A scheme to help local companies manage their immediate cash flow needs will be extended for another six months.
The Temporary Bridging Loan Programme will continue until September next year, at reduced levels, Deputy Prime Minister Heng Swee Keat announced yesterday.
It is one of several measures that are being extended to ensure "support does not taper off too sharply" amid the coronavirus pandemic.
Further enhancements will also be made to existing schemes to help firms in both hard-hit sectors as well as those that are growing.
In his ministerial statement on the Government's strategy to emerge stronger from the pandemic, Mr Heng announced that the Enhanced Training Support Package will also be extended for a further six months, to June 30 next year, to provide enhanced course fee subsidies for firms in hard-hit sectors.
This will be available to firms in sectors such as air transport, retail and tourism, as well as marine and offshore, which was added to the list of eligible sectors yesterday.
The absentee payroll rates will also be lowered to 80 per cent from January, capped at $7.50 per hour, in recognition of the gradually recovering economic situation.
This will help companies preserve their core capabilities and enable workers to retain specialised skills, said Mr Heng, who is also Coordinating Minister for Economic Policies and Minister for Finance.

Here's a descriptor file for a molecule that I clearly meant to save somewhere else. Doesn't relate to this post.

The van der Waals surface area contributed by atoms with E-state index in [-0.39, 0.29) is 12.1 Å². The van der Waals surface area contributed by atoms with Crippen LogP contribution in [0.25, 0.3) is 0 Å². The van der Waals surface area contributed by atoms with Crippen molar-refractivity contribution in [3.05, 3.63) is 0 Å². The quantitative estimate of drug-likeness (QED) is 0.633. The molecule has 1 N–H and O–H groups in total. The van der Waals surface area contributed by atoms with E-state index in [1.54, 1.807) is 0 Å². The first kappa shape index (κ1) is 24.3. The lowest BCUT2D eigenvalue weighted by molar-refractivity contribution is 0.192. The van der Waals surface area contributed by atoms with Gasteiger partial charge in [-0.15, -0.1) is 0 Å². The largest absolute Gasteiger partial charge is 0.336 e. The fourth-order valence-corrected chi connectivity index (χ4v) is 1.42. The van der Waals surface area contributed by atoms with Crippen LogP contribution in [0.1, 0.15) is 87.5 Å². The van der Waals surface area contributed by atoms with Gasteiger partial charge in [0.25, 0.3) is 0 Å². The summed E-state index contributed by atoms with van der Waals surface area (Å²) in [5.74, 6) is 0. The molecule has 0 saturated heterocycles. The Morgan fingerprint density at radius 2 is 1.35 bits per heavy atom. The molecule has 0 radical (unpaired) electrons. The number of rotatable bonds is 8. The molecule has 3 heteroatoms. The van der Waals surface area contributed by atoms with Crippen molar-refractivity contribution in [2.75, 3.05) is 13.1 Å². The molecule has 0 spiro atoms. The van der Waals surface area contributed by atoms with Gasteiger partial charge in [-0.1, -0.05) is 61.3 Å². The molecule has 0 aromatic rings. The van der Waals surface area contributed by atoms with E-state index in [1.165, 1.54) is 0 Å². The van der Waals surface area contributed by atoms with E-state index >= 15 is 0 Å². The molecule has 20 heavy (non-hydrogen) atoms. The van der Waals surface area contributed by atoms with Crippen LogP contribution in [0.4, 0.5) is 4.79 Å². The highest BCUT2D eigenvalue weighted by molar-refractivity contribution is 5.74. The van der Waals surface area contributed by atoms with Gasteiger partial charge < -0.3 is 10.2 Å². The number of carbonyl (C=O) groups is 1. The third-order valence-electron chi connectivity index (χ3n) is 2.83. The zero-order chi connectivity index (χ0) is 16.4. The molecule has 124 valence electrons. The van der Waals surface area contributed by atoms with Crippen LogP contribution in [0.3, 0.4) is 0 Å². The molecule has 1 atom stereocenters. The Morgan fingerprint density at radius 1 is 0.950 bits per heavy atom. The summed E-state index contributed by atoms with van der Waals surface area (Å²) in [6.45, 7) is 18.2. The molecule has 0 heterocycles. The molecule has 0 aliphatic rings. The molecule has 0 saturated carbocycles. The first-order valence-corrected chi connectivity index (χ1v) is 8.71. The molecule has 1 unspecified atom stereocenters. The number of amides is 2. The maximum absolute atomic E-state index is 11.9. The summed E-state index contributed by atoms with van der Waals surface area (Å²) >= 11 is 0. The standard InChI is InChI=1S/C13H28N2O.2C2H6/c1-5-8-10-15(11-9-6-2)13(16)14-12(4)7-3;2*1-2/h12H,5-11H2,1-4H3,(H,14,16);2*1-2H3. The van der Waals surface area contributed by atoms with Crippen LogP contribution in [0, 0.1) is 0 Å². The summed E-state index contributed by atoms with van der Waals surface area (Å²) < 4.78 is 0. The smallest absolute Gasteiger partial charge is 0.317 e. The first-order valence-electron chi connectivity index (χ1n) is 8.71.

The Economic Development Board and SkillsFuture Singapore (SSG) said in a joint statement yesterday that they will work with appointed training partners to meet the demands of the marine and offshore sector.
SSG is partnering with the National University of Singapore, Ngee Ann Polytechnic, Singapore Polytechnic and NTUC LearningHub to offer 38 courses for the sector, in areas such as electrical power engineering, liquefied natural gas bunkering, shipyard safety and cyber security.
Across sectors, since March 1, more than 121,000 training places have been taken up under the enhanced training support package, with more than 41,000 employees from 1,000 firms benefiting from the initiative.
Other measures are also being put in place and extended for firms that are growing.
The higher tier of wage support, at 50 per cent, under the Jobs Growth Incentive (JGI) scheme, will be provided to firms that hire persons with disabilities between last month and February next year.
The JGI, which was announced in August, provides up to 50 per cent of wage support to firms which hire locals, on the first $5,000 of gross monthly wages for up to 12 months.
Several grants and programmes - the Market Readiness Assistance Grant, Productivity Solutions Grant, Enterprise Development Grant and the Pact programme, which encourages collaborations between companies - will also be enhanced to enable firms to tap new sources of growth.
In addition, the Monetary Authority of Singapore (MAS) will extend the MAS Singapore Dollar facility for Enterprise Singapore (ESG) loans, which provides lower-cost funding for banks and finance companies to grant loans overseen by ESG, until September next year.
Support to help Singapore enterprises access financing in areas such as trade and project needs will also be adjusted, Mr Heng said.
Further details on these support measures and schemes will be announced by the Ministry of Trade and Industry and MAS.